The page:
Bust of Len Garrison (work in progress)

Piece commissioned by the Black Cultural Archives. Len Garrison was the chairman and a founding member of the BCA.

I wrote this soon after the death of my dear friend Lensford “Kwasi” Garrison

Len Garrison was a very close and dependable friend. I first met Len in 1984 when he approached me to produce the trophies for that year’s Black Penmanship Awards, which was the annual prize giving for Black Young writers organised by ACER, of which he was the founder and director; we remained very close friends until his death. As a trained photographer he was very much of an aesthete who appreciated the kind of art I was struggling to create back then.

As a sculptor working in the African tradition, I have been inspired, encouraged and supported by Len through his criticism and suggestions, his invaluable insight into the areas of art and culture I was exploring and of course our common interest in things African, Pan-Africanism and the teachings of Marcus Garvey. Len was a person with a wide variety of pursuits; apart from his interest in the arts, he was an educationalist, an avid collector, a poet and writer who has published several poems, a book on the growth of the Rastafarian movement and has contributed numerous essays and articles to periodicals and academic journals. He was one of the first people to appreciate the need to eradicate the negative stereotype of black people so prevalent in our society; to this end he worked tirelessly to develop the African Caribbean Education Resource Centre.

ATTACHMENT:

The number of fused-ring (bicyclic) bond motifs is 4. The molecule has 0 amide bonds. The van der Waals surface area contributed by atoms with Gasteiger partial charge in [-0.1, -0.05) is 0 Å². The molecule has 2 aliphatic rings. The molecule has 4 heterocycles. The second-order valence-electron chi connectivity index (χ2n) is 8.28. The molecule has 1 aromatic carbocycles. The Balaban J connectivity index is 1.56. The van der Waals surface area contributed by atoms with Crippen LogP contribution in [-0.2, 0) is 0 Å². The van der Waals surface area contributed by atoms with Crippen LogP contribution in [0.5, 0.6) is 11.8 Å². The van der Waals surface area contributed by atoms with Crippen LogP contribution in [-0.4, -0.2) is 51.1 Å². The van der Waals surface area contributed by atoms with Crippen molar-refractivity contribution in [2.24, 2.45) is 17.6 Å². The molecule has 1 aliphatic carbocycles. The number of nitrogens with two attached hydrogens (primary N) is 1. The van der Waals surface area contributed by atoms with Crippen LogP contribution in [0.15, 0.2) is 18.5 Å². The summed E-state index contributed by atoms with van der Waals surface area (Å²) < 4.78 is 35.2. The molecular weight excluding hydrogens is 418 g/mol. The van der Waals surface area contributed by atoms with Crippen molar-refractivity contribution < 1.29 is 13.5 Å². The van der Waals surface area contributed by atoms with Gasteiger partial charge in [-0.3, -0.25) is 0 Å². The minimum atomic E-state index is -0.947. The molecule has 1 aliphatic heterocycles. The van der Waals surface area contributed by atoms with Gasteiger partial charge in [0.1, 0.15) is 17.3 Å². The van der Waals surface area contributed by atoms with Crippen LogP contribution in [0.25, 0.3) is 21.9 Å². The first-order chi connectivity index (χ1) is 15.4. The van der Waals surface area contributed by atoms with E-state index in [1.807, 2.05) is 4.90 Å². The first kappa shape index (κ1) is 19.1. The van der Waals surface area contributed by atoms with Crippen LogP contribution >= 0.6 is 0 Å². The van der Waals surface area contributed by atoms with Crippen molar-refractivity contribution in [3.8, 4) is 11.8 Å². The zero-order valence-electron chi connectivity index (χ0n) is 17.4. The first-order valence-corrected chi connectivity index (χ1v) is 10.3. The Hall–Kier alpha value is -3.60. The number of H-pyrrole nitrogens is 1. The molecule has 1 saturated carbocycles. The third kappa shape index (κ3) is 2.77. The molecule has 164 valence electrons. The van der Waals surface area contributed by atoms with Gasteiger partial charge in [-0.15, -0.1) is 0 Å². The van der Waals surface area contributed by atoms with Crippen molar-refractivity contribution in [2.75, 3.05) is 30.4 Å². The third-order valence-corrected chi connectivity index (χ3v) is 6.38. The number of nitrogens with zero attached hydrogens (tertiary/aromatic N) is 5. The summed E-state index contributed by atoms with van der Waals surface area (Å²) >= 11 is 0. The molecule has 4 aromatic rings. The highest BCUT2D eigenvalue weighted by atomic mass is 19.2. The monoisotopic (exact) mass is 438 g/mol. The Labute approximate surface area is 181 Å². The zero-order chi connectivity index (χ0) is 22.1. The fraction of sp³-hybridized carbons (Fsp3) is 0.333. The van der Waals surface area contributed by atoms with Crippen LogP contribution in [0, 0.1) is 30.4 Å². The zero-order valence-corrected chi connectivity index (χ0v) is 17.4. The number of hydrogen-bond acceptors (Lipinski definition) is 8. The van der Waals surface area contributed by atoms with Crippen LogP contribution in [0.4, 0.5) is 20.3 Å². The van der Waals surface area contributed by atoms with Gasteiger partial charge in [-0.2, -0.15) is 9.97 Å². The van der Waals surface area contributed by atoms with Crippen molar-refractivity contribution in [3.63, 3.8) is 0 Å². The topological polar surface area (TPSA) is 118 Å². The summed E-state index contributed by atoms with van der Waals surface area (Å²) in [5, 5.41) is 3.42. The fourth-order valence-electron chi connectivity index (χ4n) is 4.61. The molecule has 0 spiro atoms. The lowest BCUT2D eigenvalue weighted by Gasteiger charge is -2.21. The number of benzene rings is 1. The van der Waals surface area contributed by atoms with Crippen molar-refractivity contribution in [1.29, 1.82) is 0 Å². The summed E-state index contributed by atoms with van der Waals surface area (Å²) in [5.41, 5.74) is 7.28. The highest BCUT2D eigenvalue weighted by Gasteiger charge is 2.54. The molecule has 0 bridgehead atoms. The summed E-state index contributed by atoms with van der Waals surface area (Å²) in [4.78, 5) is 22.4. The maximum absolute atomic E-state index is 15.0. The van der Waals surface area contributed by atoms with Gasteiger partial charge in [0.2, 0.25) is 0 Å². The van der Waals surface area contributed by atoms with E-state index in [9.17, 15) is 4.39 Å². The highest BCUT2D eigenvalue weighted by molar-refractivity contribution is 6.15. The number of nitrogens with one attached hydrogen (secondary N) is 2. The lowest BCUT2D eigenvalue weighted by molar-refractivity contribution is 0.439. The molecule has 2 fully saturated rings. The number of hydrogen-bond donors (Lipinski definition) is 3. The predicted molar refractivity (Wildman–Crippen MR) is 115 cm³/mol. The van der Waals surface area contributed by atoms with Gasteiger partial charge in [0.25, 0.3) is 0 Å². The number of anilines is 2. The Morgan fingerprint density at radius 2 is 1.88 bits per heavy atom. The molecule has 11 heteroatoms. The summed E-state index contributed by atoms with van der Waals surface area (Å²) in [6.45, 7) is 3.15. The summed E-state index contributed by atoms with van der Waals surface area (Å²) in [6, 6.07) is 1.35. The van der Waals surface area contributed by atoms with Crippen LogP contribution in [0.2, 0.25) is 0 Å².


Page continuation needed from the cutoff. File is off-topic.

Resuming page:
ACER as it was known, was the first organisation in Britain to specialise in producing educational materials for primary schools that reflected positive images of black people and their culture. It was a pioneering, groundbreaking endeavour that has left an indelible mark on multicultural education in this country. His interests as a collector led him into the area of archiving and the founding of the African People’s Monument Foundation and The Black Cultural Archives. He worked unceasingly through these organisations to raise the profile of the Black community’s need for monuments that commemorate their deeds and aspirations. “Where are our monuments?” is the title of one of his poems, and was a question that was forever in his thoughts and actions. Len Garrison died in February of this year without seeing his dream realised, for there are still no monuments that honour the deeds of his community in this country. His dream did not die with him, for it lives on in the hearts of all those who understand what he struggled for during his life, a life that was lived to the full.

And so while poets and philosophers search for the key that will reveal the answers to all our questions; we who are left behind must salute and pay homage to the memory of those ancestors who left the warmth of their Caribbean homes to become pioneers and settlers in this strange and often hostile land. We who are the products of their efforts must remember that often those who plant the seed are never at the harvesting. We must not forget that in their death lies our purification and renewal, for death is the sacred food of rebirth. We must never forget that it is their deeds and bones that nourish the soil of this land and make it ours.

Fowokan George Kelly
Sept 2003

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